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Thread: Cognitive Behavioural Therapy

  1. #1
    Craftsman
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    Cognitive Behavioural Therapy

    Hi Guys anyone had it or even know what it is lol It seems I will be getting some in the near future. Also rather importantly did it help You.?

  2. #2
    Grand Master Saint-Just's Avatar
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    Quote Originally Posted by lew07 View Post
    Hi Guys anyone had it or even know what it is lol It seems I will be getting some in the near future. Also rather importantly did it help You.?
    The initials are a total turn off.
    'Against stupidity, the gods themselves struggle in vain' - Schiller.

  3. #3
    Craftsman r.dawson's Avatar
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    I've also been recommended this, interested to understand people's experiences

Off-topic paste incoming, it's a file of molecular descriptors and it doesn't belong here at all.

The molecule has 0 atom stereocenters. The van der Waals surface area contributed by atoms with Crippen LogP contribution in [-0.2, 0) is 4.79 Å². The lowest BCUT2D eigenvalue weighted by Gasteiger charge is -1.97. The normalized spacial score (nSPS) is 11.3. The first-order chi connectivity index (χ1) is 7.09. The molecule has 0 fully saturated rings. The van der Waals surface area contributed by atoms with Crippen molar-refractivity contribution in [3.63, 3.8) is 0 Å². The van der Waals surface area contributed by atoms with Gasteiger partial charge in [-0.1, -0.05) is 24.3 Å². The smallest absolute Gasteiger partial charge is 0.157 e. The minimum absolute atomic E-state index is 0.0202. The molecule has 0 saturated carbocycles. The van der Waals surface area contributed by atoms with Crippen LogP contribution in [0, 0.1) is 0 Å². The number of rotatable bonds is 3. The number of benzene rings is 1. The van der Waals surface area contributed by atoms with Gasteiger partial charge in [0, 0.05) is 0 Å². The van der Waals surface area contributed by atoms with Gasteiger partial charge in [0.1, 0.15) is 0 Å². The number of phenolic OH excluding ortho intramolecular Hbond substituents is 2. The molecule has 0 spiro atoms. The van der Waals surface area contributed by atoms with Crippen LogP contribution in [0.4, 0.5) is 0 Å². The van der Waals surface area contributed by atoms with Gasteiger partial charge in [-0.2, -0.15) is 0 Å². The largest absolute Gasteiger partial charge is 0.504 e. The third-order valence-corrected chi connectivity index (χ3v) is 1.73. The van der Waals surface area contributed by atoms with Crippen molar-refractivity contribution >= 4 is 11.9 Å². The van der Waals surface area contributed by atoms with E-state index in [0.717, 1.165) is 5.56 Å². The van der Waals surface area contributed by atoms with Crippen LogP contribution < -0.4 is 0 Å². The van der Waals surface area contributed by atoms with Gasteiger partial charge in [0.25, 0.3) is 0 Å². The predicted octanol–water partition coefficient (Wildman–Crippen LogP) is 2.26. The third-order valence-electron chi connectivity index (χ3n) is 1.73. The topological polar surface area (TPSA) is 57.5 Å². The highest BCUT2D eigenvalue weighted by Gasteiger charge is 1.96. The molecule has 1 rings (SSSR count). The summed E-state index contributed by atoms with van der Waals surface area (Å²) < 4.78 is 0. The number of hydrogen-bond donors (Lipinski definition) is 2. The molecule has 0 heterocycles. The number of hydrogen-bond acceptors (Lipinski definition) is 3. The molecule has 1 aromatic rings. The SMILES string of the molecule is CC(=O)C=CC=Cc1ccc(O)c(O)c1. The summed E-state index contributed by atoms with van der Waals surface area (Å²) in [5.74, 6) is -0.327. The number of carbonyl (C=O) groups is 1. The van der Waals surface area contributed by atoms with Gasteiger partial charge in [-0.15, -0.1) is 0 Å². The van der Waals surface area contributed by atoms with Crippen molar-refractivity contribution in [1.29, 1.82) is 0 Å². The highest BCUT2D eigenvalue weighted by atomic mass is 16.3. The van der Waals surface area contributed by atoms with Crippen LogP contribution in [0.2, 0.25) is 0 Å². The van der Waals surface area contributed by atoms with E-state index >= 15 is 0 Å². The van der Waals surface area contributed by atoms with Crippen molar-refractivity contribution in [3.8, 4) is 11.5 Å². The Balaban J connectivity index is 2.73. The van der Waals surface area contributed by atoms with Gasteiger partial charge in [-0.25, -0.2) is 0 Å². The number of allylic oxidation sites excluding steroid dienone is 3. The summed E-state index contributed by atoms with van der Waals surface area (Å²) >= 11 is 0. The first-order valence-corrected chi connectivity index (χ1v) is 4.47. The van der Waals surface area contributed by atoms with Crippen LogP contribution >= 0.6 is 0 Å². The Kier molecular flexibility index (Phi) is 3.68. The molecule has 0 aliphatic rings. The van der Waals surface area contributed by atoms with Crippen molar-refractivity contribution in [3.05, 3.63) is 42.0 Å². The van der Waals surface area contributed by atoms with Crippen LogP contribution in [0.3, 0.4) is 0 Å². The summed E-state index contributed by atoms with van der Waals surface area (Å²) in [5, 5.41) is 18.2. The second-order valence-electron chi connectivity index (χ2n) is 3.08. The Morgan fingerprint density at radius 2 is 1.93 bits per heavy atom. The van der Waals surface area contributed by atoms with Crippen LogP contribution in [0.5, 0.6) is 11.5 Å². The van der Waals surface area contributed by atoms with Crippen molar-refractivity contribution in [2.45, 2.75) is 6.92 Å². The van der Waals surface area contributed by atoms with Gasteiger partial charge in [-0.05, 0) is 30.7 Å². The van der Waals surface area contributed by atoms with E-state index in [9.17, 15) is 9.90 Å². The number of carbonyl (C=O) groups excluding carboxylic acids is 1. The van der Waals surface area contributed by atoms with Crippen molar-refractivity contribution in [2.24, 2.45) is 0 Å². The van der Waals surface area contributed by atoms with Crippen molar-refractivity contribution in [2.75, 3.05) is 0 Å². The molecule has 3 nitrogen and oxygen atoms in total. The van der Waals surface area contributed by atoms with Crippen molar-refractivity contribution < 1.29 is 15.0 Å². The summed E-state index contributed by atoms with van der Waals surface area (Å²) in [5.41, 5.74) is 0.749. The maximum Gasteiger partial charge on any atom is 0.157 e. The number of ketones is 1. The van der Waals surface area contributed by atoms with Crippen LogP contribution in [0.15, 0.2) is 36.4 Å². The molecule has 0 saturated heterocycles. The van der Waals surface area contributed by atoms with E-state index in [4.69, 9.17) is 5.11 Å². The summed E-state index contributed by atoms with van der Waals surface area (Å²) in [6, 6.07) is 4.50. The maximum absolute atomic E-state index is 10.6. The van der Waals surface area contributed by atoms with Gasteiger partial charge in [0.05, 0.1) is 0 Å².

4. #4
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    I went through this many years ago when suffering depression, as far as I can remember it tries to make you think of your illness/problems etc etc in a more positive way, ( you always think, "why me" or "Am I the only one" ).
    Mine was mixture of group therapy and one to one, it's surprising how it does work, as they say, "it's good to talk"
    Hopefully you will gain some benefit from it.

  5. #5
    I’ve had CBT after my father’s suicide. Feel free to PM me if you want any further info.

  6. #6
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    I went through ten weeks of CBT but it did work for me. I'm still as mad as a box of frog's.

    Having PTSD, I am waiting to hear back from the Complex Treatment Service, so that I can try group therapy.
    Last edited by MADDOG; 19th April 2022 at 16:28.

  7. #7